In addition to Malawi, MCC investments in Benin, Ghana, Liberia, and Sierra Leone are helping to strengthen electricity systems and support policy reforms that drive business participation in the sector. In Ghana, we expect MCC’s investment in the power sector to catalyze nearly $4 billion in new private investment, including a major investment from GE and Endeavor Energy.

So our investments not only fund large infrastructure projects, but also help governments make critical policy and institutional reforms that help them both better deliver services to their people and catalyze business investment.

In all of our programs, we look for opportunities to leverage public spending. Through public-private partnerships, we aim to mobilize the capital, expertise and efficiency of the private sector to deliver faster, better, affordable services and generate more sustainable development outcomes.

Over the course of our engagement with a partner country, MCC also engages with the private sector, other donors, local and international non-governmental organizations, and foundations. This gives MCC’s investment every opportunity to spur additional investment and accelerate and sustain poverty reduction long after our five-year investment comes to an end.

Last year, MCC established an Office of Strategic Partnerships to provide a vision and strategy for MCC partnerships that align with our agency goals. The office is more fully incorporating partnerships into our work to increase the scope, impact, and sustainability of our poverty-fighting programs.

We also launched the MCC Advisory Council, which offers a platform for systematic engagement with the private sector, building on our ongoing work with the global business community. The Council’s industry expertise, insights and technical recommendations help to inform and deepen MCC’s public and private-sector partnerships.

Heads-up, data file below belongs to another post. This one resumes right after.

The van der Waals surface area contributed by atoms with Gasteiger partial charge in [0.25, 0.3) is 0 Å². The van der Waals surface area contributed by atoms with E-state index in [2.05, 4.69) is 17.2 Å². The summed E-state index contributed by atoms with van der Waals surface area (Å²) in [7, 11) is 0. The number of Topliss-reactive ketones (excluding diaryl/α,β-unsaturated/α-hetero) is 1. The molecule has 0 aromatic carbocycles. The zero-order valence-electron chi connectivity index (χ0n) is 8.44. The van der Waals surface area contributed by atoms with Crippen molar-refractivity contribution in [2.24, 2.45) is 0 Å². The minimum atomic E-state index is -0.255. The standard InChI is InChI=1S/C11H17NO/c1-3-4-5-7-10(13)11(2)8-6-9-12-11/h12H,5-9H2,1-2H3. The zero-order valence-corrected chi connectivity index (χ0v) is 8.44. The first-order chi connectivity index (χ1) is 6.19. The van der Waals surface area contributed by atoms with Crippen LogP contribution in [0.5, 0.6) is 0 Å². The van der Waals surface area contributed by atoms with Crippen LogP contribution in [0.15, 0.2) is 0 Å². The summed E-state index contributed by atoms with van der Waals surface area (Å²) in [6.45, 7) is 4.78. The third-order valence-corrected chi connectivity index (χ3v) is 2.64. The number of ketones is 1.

The Organisation for Economic Co-operation and Development will soon release its Blended Finance Principles for its members. MCC sees itself as a key supporting actor in the development of the blended finance sector, and we will align our business practices to incorporate these new principles.

So MCC is focusing more systematically on using the full range of our robust toolkit to build new market opportunities in frontier economies and crowd in private investors. It maximizes our impact and enhances the sustainability of our investments.

And as new opportunities emerge, we’re working to make sure U.S. businesses know about them. MCC is currently implementing a detailed market outreach strategy to inform, attract, and encourage American firms to work with MCC.

This includes a new “Work With Us” section of our website, providing a 12-month forecast of upcoming procurement and grant opportunities, identifying specific procurement and partnership opportunities suitable for U.S. firms, and soliciting feedback on barriers to participation so we can help to address those obstacles.

So before I hand things off to Ambassador Yamamoto, I encourage you to visit us online at and see what opportunities are out there for us to work together.

Again, it’s great to be here, and thank you to IGD for bringing us together for this important conversation.